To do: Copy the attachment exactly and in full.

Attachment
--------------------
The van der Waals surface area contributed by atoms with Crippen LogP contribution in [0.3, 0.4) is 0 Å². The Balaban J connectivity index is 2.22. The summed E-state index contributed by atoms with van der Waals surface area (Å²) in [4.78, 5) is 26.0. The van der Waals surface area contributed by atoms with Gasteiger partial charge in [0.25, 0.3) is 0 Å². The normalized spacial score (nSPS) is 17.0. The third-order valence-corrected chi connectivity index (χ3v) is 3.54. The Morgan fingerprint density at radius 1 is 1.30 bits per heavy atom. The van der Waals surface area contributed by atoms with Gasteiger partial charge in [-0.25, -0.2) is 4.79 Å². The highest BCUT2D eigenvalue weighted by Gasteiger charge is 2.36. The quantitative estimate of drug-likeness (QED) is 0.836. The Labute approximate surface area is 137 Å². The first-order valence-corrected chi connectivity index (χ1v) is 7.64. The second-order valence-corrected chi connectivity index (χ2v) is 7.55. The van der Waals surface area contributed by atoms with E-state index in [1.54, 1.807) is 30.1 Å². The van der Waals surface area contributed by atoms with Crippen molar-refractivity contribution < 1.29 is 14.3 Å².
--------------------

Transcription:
The van der Waals surface area contributed by atoms with Crippen LogP contribution in [0.3, 0.4) is 0 Å². The Balaban J connectivity index is 2.22. The summed E-state index contributed by atoms with van der Waals surface area (Å²) in [4.78, 5) is 26.0. The van der Waals surface area contributed by atoms with Gasteiger partial charge in [0.25, 0.3) is 0 Å². The normalized spacial score (nSPS) is 17.0. The third-order valence-corrected chi connectivity index (χ3v) is 3.54. The Morgan fingerprint density at radius 1 is 1.30 bits per heavy atom. The van der Waals surface area contributed by atoms with Gasteiger partial charge in [-0.25, -0.2) is 4.79 Å². The highest BCUT2D eigenvalue weighted by Gasteiger charge is 2.36. The quantitative estimate of drug-likeness (QED) is 0.836. The Labute approximate surface area is 137 Å². The first-order valence-corrected chi connectivity index (χ1v) is 7.64. The second-order valence-corrected chi connectivity index (χ2v) is 7.55. The van der Waals surface area contributed by atoms with E-state index in [1.54, 1.807) is 30.1 Å². The van der Waals surface area contributed by atoms with Crippen molar-refractivity contribution < 1.29 is 14.3 Å².